Latest News from Outsiders Inn


Follow these steps and suggestions, regardless of what you may have heard:

Immediately call the Housing Solutions Hotline at 360-695-9677 they will do a phone assessment and then inform you of any availability in shelters.  If there isn't space available, they will tell you specifc times and days to call back. Those times are different for men, women and families. Make sure to start calling 3-5 minutes prior to the time assigned. The way it works is, if an opening becomes available, then those openings are given to the first callers at the assigned times. So CALL on your assigned times/days.

Other options if you are struggling with addiction and staying clean, there is the sobering unit where anyone, depending on availability, can get a bed for 12 hours and if an individual so desires, he may then possibly go from the sobering unit to detox. These possibly can be obtained by calling 360-397-8500

If you are a single female and dealing with a domestic violence situation, there is the YWCA Safe Choice program 360-696-0167

Also if you have SSI, SSDI or an income from any source, there are numerous faith-based organizations that have clean and sober houses that only require an adherence to their policies of sobriety and faith.

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Update on the current issues

So here is an update on the current issues that have been expressed to me.

The two major projects that are in process are the Day Center surveys and the search for more bed space for single women in Clark County. We NEED your help in both!  I welcome you to follow the links and read about those projects and pitch in with completing a survey and making real suggestions for viable single women bed space. 
Now here are some of those updates on the issues surrounding basic needs like electrical plug ins, access to water, and access to a place to put garbage at the Share House.

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The Need for Clark County Single Women’s Shelter Beds

Hello Adam here.  I wanted to take a moment to talk about the issues surrounding getting more beds for single women in Clark County.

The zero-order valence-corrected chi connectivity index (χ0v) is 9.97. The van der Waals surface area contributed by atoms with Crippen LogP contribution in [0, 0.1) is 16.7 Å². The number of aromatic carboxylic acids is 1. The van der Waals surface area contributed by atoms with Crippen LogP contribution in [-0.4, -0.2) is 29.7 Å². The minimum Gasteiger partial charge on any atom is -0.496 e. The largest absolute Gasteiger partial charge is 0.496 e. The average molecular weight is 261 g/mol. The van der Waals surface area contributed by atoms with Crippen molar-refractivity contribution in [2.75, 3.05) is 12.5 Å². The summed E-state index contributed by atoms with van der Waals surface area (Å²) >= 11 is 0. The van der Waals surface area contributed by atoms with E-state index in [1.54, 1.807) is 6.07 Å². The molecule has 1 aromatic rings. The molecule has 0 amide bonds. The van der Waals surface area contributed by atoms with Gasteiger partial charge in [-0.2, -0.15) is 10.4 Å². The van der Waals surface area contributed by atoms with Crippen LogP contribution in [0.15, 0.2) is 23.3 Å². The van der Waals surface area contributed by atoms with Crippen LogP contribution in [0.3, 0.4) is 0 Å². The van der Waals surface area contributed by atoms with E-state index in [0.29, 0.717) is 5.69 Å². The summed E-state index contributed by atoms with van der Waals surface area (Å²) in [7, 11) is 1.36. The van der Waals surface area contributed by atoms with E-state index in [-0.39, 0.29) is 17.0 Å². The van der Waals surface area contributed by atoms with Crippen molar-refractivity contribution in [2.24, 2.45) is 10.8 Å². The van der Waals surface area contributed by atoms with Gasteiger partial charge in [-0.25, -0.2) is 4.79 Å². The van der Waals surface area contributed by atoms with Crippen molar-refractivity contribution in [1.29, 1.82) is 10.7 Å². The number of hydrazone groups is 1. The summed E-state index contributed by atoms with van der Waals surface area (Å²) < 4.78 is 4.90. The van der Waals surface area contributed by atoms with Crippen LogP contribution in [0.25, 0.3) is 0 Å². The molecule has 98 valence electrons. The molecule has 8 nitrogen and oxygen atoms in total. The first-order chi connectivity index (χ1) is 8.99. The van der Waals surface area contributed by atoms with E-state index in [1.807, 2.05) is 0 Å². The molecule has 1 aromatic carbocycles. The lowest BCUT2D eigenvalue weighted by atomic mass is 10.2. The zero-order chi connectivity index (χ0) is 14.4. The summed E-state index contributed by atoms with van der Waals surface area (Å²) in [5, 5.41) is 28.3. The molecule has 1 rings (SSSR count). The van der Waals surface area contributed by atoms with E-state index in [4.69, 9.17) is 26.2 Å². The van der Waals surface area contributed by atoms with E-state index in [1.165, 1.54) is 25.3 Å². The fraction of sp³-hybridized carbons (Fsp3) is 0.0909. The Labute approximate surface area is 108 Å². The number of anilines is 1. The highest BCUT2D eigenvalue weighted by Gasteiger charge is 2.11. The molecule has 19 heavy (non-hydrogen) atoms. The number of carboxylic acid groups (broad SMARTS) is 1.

Me, like everybody else wishes we could just say, "It’s something that is needed.”, and bam! The need gets solved. But unfortunately, that is not how things like this work. For those that just want the problem fixed, it is real easy to just say "fix it", but then there is the issue of the next questions.   Who is going pay for it? Where is the money coming from? Which agency will take responsibility for maintaining the program? What if it is a church?  And let's not forget that each one of these entity options has varying rules, expectations, and obligations to those that fund them and their missions that need to be considered.

So when we get those questions answered, then the next questions arise: Where will these beds or shelter be located? How many women will it hold? Will the women be clean and sober? Who is going to staff these locations with case management, security, and everything else needed to make these situations successful for both the clients and the organization assisting? And then there is the fact that these solutions will require leases, contracts, and long term commitments – and it makes no sense in starting these undertakings with something that won’t last or is only a temporary thing because we failed to look into the future.

So as I write this, don’t mistake my willingness to navigate this system as happiness, because I am just as frustrated with the realization that these are the real steps that have to be traversed in coming up with a successful multi-step solution to a complex problem.   The fact that women are being assaulted IS the reason why there is now active discussions and a real search for viable options for a long term solution is in progress. I was able to bring the information of the dire need to the attention of people who are in the position to be able to make something happen.  I am pleased that I am allowed to continue to be in these discussions and that I am being asked to give opinions and ideas as an advocate for the homeless.

One of the things I have learned while in these meetings is that accurate demographic numbers of the homeless situation are continually needed. -

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